Light traveling in a distorting medium can appear undistorted

A team led by researchers from the University of the Witwatersrand in Johannesburg, South Africa, with collaborators from the University of Pretoria (South Africa), as well as from Mexico and Scotland, has made a new discovery about how light behaves. in complex media, media that tends to significantly distort the light. They showed that “distortion” is a matter of perspective, outlining a simple rule that applies to all light and a wide variety of media, including underwater, optical fibers, transmission in the atmosphere and even through living biological samples.

Their new quantum approach to the problem resolves an ongoing debate about whether some forms of light are robust or not, and corrects some misconceptions in the community. Importantly, the work outlines that all light has a property that remains unchanged, an insight that is key to unraveling the rest of the perceived distortion. To validate the finding, the team demonstrated robust transport through otherwise highly distorting systems, using the result for error-free communication over noisy channels.

Nature Photonics today published online the research of the Wits team led by Professor Andrew Forbes of Wits University’s School of Physics. In their paper titled: Revealing the invariance of vectorially structured light in complex media, the team explains the simple rules that apply to complex light propagation in complex media. First, they find that all such media can be treated in the same way and that the analysis does not depend on the type of light used. Previously, each choice of media and beam of light was treated as a special case, no longer – the new general theory covers it all. Second, they show that despite the distortion, there is one property of light – its “vectorness” – that remains unchanged, immutable for the media. This is always true and had not been noticed before. It is the key to harnessing light even under non-ideal conditions.

When you pass light through an imperfect medium, such as the atmosphere, it gets distorted. For example, the glittering mirage effect on hot roads or the twinkling of stars are both examples of light being distorted by the turbulence in the atmosphere. Light can also sometimes be intentionally distorted, like the mirrors on a fairground that make you appear taller, thinner, or rounder. In this case, we all understand that the distortion is just a matter of perspective – a quick look at ourselves without the mirror reveals reality – but does this also apply to other distortion systems? Is there a way to look at the light so that the distortion disappears? The Wits-led team shows that yes, some traits are never distorted, while others can be unraveled through a change of perspective.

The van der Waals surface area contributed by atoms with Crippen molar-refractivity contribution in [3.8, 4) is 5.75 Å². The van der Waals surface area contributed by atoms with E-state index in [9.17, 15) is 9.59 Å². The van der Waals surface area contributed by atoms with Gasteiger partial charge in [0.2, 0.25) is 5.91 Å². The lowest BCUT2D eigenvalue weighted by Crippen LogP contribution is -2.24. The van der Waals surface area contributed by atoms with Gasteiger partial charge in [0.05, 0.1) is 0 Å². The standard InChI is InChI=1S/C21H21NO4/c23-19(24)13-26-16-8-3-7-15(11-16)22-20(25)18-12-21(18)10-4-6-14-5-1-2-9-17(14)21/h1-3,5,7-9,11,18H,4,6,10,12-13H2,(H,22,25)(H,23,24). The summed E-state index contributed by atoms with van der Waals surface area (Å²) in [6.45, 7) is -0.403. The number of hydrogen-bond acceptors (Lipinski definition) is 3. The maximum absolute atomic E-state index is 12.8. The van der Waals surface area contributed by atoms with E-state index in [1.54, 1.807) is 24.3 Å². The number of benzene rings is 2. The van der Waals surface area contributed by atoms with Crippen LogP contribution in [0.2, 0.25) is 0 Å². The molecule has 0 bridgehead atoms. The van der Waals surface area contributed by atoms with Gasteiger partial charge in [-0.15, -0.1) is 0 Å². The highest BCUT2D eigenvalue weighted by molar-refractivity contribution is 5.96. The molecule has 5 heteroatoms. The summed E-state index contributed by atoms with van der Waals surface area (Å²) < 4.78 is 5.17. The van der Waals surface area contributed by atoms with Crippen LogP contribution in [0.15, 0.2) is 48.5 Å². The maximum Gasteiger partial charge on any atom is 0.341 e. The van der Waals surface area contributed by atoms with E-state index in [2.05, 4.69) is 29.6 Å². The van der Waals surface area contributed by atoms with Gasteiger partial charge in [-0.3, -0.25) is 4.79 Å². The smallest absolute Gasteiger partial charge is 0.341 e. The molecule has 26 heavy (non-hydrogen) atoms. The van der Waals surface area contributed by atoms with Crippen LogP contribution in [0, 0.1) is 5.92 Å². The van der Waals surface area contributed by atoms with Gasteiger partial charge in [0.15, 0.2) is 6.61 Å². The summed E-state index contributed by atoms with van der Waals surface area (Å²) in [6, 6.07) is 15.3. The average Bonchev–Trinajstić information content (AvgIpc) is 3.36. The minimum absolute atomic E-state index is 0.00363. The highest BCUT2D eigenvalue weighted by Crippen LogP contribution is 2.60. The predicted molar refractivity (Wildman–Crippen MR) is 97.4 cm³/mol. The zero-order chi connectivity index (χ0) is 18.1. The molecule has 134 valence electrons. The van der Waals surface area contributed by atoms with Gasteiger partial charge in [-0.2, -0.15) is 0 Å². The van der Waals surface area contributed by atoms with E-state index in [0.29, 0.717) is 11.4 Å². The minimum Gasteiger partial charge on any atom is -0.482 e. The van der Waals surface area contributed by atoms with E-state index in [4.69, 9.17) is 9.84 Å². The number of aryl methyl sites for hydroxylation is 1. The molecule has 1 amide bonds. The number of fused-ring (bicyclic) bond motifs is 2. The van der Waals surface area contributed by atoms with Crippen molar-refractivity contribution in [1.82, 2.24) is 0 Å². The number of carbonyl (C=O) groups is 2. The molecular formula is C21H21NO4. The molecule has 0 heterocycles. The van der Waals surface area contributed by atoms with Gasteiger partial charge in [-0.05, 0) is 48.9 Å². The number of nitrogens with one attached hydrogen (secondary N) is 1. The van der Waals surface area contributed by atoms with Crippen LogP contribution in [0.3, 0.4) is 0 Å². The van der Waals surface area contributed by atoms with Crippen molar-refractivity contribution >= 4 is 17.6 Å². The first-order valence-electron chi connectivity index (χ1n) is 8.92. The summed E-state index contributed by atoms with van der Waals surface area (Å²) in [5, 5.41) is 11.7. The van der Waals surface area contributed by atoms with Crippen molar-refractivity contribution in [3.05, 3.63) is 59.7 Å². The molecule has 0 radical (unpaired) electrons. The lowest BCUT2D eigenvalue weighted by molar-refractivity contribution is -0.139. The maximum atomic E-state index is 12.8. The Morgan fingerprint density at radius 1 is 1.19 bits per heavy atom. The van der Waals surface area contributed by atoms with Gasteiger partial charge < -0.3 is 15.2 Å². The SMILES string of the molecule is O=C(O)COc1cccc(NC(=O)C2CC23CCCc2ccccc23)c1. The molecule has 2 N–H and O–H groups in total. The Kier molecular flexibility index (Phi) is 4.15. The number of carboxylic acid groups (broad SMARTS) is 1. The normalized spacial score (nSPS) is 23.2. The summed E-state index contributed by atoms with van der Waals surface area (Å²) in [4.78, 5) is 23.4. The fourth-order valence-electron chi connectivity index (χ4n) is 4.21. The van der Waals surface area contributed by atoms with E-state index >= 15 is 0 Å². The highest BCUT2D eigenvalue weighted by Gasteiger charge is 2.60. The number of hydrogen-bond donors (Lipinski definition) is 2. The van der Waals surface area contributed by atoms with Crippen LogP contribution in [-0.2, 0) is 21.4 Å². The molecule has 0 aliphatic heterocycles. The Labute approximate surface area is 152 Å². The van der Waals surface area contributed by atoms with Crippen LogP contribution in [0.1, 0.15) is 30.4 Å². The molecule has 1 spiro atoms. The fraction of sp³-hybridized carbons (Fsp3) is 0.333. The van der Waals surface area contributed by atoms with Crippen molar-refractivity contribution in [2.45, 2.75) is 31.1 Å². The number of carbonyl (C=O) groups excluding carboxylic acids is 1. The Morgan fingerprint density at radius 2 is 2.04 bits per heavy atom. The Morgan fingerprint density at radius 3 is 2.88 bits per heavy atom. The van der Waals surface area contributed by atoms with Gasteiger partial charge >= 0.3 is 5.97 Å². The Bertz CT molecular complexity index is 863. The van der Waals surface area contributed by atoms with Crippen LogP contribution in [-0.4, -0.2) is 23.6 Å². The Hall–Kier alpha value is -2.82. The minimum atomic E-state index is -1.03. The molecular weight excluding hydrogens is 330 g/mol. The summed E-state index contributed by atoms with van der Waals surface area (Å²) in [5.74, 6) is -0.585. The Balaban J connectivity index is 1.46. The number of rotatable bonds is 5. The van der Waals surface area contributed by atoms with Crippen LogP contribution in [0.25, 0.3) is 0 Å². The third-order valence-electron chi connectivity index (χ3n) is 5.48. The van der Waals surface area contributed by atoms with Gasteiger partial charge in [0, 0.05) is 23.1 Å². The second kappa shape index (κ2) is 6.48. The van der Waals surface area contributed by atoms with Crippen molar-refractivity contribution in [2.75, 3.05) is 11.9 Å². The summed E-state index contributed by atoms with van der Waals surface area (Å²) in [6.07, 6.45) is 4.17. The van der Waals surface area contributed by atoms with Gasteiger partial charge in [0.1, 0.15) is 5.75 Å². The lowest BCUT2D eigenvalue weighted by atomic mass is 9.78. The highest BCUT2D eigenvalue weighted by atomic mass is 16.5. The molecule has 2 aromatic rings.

The question is how to understand what happens to the light, how it is distorted and how to find the new perspective? To answer these questions, the team used the most common form of light, vectorial light. Light has an electrical signal whose direction can vary across the field, sometimes up, down, left, right, and so on. The “vectorness” of a light indicates how confused the direction of a light’s electric field is. In other words, it is a measure of how similar the directions of a light’s electric fields are in different places: if it is the same everywhere (homogeneous) the value is 0, and if it is different everywhere (inhomogeneous) the value is is 1. This vectorial homogeneity never changes, even if the pattern of the electric field itself changes. The reason is embedded in quantum entangled states, a topic that seems to have little in common with optical distortions. The new discovery was made possible by applying tools from the quantum world to the world of optical distortions.

“What we found is that vectority is the only characteristic of light that does not change when it passes through complex media,” said Professor Andrew Forbes of the Wits School of Physics. “This means we have something special that can be exploited when using light for communication or sensing.”

“This is a specific aspect of the pattern of light — what the polarization pattern looks like,” says Forbes. “The ‘polarization’ is just a fancy way of describing the direction of the electric field that makes up light. The pattern is also distorted, but its intrinsic nature (homogeneous or inhomogeneous) is not.

The team’s approach allows researchers to identify how to correct any distortions through the media in a way that doesn’t cost any light. In other words, there is no loss.

“We show that although the light is very distorted, the distortion is only a matter of perspective. One can view the light in such a way that it regains its original ‘undistorted’ properties. It is remarkable that complex light in complex media can be universally understood from very simple rules.”

For example, by simply changing how a measurement is performed, any communication over a highly distorted medium can be made “distortion-free”. The team showed that this was experimentally true through a range of systems, from turbulence to liquid or optical fibers.


  1. Isaac Nape, Keshaan Singh, Asher Klug, Wagner Buono, Carmelo Rosales-Guzman, Amy McWilliam, Sonja Franke-Arnold, Ané Kritzinger, Patricia Forbes, Angela Dudley, Andrew Forbes. Revealing the immutability of vectorially structured light in complex media. Nature Photonics, 2022; DOI: 10.1038/s41566-022-01023-w
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